President Trump likes to remind us that our country is richer than ever, and he’s not wrong, and yet, Oklahoma is down to a four day school week. Just about every state has their own version of depredation, which seems at odds with such a story of prosperity.

We can choose differently. Oklahoma’s teachers are fighting back through the electoral system, rooting out politicians – regardless of party affiliation – who fail to support public education.

We have another object example thanks to the Harvard Living Wage Campaign, which in 2001, advocated for wage and benefits parity for all workers (effectively disrupting the disruption of outsourcing work to contractors). The result is a labor marketplace on campus where food service workers and janitors earn more than $20 an hour to start, with more compensation coming with seniority, enough money to live a middle class life in the Boston area. https://www.nytimes.com/2018/09/08/business/economy/harvard-living-wage.html

Harvard remains really really rich.

Extending this to the U.S. as a whole, Jedediah Purdy calculates that the “the shift in GDP share from wages to profits over the last 40 years, if reversed, would raise the average worker's income $17,000.” 

Please note, this does not mean ending profits for corporations, it means keeping profits consistent over that 40 year time span while compensating the laborers who make those profits possible.[3]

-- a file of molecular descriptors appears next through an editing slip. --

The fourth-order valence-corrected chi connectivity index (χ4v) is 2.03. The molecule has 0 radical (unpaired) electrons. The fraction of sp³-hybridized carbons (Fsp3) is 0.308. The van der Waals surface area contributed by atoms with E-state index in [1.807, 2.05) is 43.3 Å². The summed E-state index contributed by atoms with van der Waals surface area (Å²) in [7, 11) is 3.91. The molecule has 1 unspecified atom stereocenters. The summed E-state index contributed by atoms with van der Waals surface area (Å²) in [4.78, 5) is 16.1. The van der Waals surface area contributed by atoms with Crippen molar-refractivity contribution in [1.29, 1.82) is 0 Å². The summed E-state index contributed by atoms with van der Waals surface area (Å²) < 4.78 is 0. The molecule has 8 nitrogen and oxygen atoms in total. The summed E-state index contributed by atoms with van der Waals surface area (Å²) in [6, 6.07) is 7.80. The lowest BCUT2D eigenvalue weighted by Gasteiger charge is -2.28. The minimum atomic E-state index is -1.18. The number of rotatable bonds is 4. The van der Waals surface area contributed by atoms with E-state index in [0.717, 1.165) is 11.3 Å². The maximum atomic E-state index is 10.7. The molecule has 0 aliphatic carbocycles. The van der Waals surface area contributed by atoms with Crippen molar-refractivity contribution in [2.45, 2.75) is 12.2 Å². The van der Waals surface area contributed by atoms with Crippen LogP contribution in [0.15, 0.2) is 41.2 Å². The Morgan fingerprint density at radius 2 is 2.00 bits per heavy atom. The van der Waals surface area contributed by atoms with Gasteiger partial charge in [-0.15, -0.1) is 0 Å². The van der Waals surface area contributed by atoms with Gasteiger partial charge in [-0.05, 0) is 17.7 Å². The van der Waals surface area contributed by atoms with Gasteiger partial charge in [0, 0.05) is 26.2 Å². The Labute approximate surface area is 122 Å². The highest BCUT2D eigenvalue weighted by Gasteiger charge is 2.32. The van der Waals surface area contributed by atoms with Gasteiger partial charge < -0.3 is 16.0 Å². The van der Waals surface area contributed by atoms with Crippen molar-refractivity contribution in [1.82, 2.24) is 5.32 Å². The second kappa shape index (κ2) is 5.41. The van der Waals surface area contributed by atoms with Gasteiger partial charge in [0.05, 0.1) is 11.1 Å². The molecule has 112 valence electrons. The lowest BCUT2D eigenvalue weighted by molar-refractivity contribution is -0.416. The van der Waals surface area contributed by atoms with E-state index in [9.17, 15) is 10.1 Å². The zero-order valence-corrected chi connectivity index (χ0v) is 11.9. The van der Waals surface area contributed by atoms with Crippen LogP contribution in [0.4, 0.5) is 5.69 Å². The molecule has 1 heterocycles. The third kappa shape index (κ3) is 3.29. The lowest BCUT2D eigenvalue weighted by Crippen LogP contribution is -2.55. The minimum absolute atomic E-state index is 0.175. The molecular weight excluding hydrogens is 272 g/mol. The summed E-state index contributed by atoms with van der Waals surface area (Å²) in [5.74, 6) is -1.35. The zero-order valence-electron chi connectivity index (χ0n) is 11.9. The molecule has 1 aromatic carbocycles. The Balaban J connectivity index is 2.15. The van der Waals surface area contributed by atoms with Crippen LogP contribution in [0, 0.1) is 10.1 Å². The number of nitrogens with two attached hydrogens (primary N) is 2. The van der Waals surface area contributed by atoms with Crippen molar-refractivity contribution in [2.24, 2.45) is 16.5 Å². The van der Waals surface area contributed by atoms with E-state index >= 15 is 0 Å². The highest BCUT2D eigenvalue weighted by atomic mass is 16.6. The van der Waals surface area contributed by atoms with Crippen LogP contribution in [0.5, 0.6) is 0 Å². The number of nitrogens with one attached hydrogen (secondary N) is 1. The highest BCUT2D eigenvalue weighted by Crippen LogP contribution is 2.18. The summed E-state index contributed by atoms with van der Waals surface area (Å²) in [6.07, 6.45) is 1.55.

It is worth asking who and what is served by the promulgation of these bogus factoids about the future of work. In many ways, I see school “disruption” as merely an extension of the narrative of school “failure.” Both of them make room for increasing influence of private interests, and undermine the notion of a public good.

Failing schools aren’t worth public investment. Schools which need disrupting can’t hope to achieve this themselves. How could something so old, so hidebound prepare students for the jobs of tomorrow?

But our biggest problem isn’t a lack of preparation for the jobs of tomorrow, it’s that the jobs of today (and tomorrow) are unlikely to provide access to security and prosperity, through no fault of schools or students.

If we can get back to root values of critical inquiry and creative thinking, students will be fine whatever happens when it comes to these new jobs being invented.

They might even be in a good position to invent those new jobs themselves, rather than being trained as cogs for the machine.

They’ll also be well-armed to call B.S., B.S. when they see it.


[1] Judging from the XQ Initiative home page visuals, the new jobs are welding and perhaps podcasting or other audio production. https://xqsuperschool.org/resources/the-future-of-work

[2] I strongly urge everyone to check out that link to see the specifics of the circumstances teachers are facing.

[3] And as we know, employers like Walmart and Amazon not only receive billions of dollars in government subsidies, some significant proportion of their workforce relies on government assistance to make ends meet. We’re clearly at the point where there’s a wealth transfer from the average taxpaying American to these large corporations.